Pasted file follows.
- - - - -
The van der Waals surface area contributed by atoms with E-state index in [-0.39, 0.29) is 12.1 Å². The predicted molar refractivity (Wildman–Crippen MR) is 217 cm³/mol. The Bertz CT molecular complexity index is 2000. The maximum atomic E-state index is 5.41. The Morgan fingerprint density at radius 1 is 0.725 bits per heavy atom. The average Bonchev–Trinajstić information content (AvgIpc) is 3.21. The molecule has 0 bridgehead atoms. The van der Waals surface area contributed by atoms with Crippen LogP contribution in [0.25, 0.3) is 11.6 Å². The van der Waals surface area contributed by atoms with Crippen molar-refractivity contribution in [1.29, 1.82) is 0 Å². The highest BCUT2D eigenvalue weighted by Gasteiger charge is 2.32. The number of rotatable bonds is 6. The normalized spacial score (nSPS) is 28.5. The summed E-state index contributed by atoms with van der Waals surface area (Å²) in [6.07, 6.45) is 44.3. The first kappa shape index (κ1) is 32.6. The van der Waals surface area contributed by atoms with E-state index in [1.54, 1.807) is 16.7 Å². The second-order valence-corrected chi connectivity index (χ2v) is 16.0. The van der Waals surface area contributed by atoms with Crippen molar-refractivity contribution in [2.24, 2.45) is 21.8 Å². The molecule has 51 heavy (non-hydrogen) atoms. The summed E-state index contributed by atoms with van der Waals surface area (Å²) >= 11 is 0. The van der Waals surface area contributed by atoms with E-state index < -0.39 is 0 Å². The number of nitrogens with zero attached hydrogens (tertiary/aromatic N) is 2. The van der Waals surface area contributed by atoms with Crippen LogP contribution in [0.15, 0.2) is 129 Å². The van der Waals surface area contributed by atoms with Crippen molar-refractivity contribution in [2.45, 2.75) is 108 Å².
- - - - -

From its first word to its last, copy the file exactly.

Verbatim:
The van der Waals surface area contributed by atoms with E-state index in [-0.39, 0.29) is 12.1 Å². The predicted molar refractivity (Wildman–Crippen MR) is 217 cm³/mol. The Bertz CT molecular complexity index is 2000. The maximum atomic E-state index is 5.41. The Morgan fingerprint density at radius 1 is 0.725 bits per heavy atom. The average Bonchev–Trinajstić information content (AvgIpc) is 3.21. The molecule has 0 bridgehead atoms. The van der Waals surface area contributed by atoms with Crippen LogP contribution in [0.25, 0.3) is 11.6 Å². The van der Waals surface area contributed by atoms with Crippen molar-refractivity contribution in [1.29, 1.82) is 0 Å². The highest BCUT2D eigenvalue weighted by Gasteiger charge is 2.32. The number of rotatable bonds is 6. The normalized spacial score (nSPS) is 28.5. The summed E-state index contributed by atoms with van der Waals surface area (Å²) in [6.07, 6.45) is 44.3. The first kappa shape index (κ1) is 32.6. The van der Waals surface area contributed by atoms with E-state index in [1.54, 1.807) is 16.7 Å². The second-order valence-corrected chi connectivity index (χ2v) is 16.0. The van der Waals surface area contributed by atoms with Crippen molar-refractivity contribution in [2.24, 2.45) is 21.8 Å². The molecule has 51 heavy (non-hydrogen) atoms. The summed E-state index contributed by atoms with van der Waals surface area (Å²) >= 11 is 0. The van der Waals surface area contributed by atoms with E-state index < -0.39 is 0 Å². The number of nitrogens with zero attached hydrogens (tertiary/aromatic N) is 2. The van der Waals surface area contributed by atoms with Crippen LogP contribution in [0.15, 0.2) is 129 Å². The van der Waals surface area contributed by atoms with Crippen molar-refractivity contribution in [2.45, 2.75) is 108 Å².